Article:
Firm and Employment Effects of the MA Health Care Reform
Early Career Research Award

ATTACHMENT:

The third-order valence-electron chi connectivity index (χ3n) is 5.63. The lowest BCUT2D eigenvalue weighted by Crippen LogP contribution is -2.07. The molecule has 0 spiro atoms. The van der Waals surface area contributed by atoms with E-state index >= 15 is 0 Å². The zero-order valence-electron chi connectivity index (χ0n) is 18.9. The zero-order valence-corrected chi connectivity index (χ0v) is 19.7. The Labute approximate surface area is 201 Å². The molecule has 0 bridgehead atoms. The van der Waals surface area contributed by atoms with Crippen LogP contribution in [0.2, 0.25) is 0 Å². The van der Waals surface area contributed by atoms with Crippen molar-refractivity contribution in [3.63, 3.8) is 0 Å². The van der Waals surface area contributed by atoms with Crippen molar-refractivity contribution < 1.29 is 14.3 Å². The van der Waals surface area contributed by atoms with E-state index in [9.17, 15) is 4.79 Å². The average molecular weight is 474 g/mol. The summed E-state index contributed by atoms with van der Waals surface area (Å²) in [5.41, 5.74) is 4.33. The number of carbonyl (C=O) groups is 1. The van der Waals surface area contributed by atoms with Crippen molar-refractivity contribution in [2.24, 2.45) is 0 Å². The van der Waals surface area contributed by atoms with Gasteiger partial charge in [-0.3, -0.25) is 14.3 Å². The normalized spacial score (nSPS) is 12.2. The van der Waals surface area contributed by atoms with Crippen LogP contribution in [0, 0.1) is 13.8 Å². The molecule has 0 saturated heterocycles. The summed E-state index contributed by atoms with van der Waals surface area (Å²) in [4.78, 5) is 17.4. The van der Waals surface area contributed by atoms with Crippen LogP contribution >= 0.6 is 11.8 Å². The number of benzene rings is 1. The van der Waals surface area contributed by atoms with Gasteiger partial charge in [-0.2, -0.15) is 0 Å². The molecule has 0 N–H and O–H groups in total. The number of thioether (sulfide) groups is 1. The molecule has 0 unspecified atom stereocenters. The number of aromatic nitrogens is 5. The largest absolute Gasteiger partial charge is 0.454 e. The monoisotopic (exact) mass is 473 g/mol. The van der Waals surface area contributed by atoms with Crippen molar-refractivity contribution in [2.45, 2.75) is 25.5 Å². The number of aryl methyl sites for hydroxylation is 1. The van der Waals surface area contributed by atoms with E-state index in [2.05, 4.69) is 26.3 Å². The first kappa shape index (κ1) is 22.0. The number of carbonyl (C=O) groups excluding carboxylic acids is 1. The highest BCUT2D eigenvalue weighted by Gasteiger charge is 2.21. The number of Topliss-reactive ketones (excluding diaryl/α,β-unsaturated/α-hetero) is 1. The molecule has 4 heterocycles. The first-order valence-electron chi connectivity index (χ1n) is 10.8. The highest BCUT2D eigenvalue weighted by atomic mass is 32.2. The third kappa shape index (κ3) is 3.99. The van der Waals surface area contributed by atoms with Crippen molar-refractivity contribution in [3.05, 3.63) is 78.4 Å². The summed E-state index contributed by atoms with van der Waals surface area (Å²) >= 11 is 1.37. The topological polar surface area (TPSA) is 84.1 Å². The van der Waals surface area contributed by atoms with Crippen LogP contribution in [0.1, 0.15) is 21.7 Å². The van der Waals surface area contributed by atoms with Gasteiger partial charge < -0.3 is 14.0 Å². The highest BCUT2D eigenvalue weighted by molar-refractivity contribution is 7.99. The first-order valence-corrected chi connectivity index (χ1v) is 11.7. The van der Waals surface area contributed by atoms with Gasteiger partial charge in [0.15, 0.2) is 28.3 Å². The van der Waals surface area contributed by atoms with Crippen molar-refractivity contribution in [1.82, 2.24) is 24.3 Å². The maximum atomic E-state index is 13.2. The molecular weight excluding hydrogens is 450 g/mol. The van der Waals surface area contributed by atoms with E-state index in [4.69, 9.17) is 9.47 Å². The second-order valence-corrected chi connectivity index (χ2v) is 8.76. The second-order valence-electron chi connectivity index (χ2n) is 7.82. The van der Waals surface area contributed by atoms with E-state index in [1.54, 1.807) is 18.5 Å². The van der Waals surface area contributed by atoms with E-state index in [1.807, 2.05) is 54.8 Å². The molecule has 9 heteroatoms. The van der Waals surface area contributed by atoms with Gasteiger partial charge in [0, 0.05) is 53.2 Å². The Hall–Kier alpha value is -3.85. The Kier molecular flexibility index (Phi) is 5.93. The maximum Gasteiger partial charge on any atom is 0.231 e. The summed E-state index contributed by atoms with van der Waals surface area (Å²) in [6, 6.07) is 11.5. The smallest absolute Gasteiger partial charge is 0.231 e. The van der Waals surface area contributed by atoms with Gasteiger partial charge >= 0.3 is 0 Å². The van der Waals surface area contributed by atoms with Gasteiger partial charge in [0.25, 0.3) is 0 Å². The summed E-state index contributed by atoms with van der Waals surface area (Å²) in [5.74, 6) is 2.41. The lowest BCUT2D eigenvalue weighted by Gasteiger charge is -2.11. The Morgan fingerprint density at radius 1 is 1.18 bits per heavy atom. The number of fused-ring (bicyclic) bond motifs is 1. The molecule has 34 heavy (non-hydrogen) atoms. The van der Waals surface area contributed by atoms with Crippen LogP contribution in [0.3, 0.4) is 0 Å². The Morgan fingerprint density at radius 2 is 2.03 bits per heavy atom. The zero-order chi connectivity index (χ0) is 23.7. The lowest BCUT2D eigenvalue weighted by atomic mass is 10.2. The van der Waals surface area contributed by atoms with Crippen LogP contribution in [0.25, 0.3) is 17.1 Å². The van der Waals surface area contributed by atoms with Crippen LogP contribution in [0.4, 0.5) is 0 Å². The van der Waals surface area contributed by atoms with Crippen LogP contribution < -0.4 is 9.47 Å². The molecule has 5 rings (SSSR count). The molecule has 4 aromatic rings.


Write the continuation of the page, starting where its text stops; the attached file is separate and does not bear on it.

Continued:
Although health care reform primarily targets improved medical coverage and insurance markets, it may also have unintended effects on business and employment dynamics because of the way it regulates firms. Massachusetts’ comprehensive health care reform, which was enacted in 2006 and in many ways resembles the national Patient Protection and Affordable Care Act of 2010, includes requirements on firms’ provision of health insurance to employees. Though in theory firms should be able to offset perfectly a new benefit with a reduction in wages as long as the workers value the benefit dollar-for-dollar with the cost to the firm, they may be unable to do so for several reasons. Most simply, employees that didn’t value the benefit at its cost before the regulation are unlikely to value it more afterwards. Using data from the Census’ confidential Longitudinal Business Database (LBD), this paper employs firm size discontinuities in the legislation, the timing of the legislation, and synthetic control methods to evaluate the effects of the Massachusetts health care reform on the entry, exit, and employment growth of firms of various sizes.